Lung cancer is responsible for nearly one in five deaths globally and continues to be one of the most common cancers worldwide. It claims more lives each year than breast, colon and prostate cancer combined. The highest incidences are in Europe and North America.
Organisations throughout the world will be uniting on 1 August to celebrate survivors, remember those who have passed and spread awareness about the causes of lung cancer.
What causes lung cancer?
The most common cause of lung cancer is, as you would expect, smoking. However, it can also be caused by the following:
- Asbestos. If you have had a heavy exposure to asbestos this may have caused or contributed to your lung cancer. Smoking and asbestos react together to greatly increase someone’s risk of developing lung cancer. If you have been exposed to asbestos and developed lung cancer then you should seek specialist legal advice as you may have a claim for compensation.
- Exposure to radon, arsenic, beryllium, uranium and radiation.
- Diseases such as emphysema, chronic bronchitis, chronic obstructive pulmonary disease and TB. These can increase the risk of developing lung cancer.
- Age. The risk of lung cancer increases as someone gets older.
What symptoms should you watch out for?
Most lung cancers develop in the airways that carry air in and out of your lungs, but they can also start in the lung tissue itself.
These are some of the symptoms to be aware of:
- A cough that gets worse or lasts for weeks
- Coughing up blood
- Shortness of breath
- Chest pain
- Unintentional weight loss
If you are concerned that you are experiencing any of the above symptoms then we would recommend that you seek medical advice. You should also advise your GP or other medical professional if you believe you have been exposed to asbestos or any of the other agents referred to above.
Mesothelioma is a cancer, the only known cause for which is asbestos exposure. The tumour effects the lining of the lungs (although it can also occur in the lining of the heart and abdomen). Mesothelioma, unlike lung cancer, can be caused by just one single asbestos fibre.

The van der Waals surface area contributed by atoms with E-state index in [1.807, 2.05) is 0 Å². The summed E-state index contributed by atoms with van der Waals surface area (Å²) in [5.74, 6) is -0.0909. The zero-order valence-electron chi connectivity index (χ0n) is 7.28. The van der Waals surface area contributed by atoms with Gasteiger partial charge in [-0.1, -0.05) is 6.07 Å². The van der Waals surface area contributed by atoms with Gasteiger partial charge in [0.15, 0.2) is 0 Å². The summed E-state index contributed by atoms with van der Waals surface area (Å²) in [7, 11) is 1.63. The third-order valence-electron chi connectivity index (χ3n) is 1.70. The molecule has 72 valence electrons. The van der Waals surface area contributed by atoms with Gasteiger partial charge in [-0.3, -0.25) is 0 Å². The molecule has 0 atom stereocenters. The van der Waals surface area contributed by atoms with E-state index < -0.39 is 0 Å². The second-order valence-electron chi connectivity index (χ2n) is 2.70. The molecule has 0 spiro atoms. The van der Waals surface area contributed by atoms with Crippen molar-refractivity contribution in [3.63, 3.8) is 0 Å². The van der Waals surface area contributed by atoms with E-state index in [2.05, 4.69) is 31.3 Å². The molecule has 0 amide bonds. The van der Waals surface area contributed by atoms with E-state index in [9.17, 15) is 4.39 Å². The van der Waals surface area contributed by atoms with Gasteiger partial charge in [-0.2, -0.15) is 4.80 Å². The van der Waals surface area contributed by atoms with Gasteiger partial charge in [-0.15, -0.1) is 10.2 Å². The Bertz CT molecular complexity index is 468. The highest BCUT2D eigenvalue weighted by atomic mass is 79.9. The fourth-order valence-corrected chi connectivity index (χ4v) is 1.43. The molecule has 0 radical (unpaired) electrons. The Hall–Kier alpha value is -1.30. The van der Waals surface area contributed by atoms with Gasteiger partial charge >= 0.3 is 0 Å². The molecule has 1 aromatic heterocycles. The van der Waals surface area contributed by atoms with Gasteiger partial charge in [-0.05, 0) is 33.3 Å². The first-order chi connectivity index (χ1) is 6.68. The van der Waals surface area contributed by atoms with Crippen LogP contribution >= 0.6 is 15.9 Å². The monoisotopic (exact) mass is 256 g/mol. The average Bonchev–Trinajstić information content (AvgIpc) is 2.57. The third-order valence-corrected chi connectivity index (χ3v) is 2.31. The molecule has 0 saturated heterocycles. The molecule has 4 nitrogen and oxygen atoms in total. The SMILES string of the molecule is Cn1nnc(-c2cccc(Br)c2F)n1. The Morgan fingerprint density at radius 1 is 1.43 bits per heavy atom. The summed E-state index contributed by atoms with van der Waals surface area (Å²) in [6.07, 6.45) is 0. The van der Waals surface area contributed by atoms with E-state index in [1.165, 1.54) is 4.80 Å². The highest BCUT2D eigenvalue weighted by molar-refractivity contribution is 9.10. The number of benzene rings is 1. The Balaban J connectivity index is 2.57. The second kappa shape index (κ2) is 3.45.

Mesothelioma is considered to be an incurable cancer, although there are many clinical trials now, particularly in the area of immunotherapy which offer hope for a cure. There are also a number of treatments which can help to relieve symptoms, pain and increase life expectancy.
Is it worth considering a claim?
Sometimes exposure to asbestos could have occurred as long as 40-60 years ago before someone develops an asbestos-related illness, but that doesn’t mean a claim cannot be brought. In one particular case Shoosmiths achieved a £250,000 award for a widow after her 77 year-old husband, who stopped work in 1995, died from mesothelioma. We were told that during his working life he was never given any instruction on the dangers of asbestos or provided with masks or safety gear, but there was no direct evidence because by the time the claim began, our client’s husband had died.
It took a lot of detective work to track down his work colleagues at the time who could confirm the nature of the work as well as the lack of personal protective equipment and identify the defendant insurance company at the time to obtain an admission of liability and causation. The persistence and effort shown by all concerned got the right result.
Sara Hunt, Partner and asbestos specialist commented:
‘Whilst compensation can never replace someone’s good health, we were able to obtain justice against the company who exposed this lady’s husband to the asbestos and make sure she was provided for financially.’
If you would like specialist legal advice about asbestos-related lung cancer or mesothelioma, then please contact Sara Hunt – [email protected]
For support and more information about lung cancer and other lung illness, see the British Lung Foundation website: www.blf.org.uk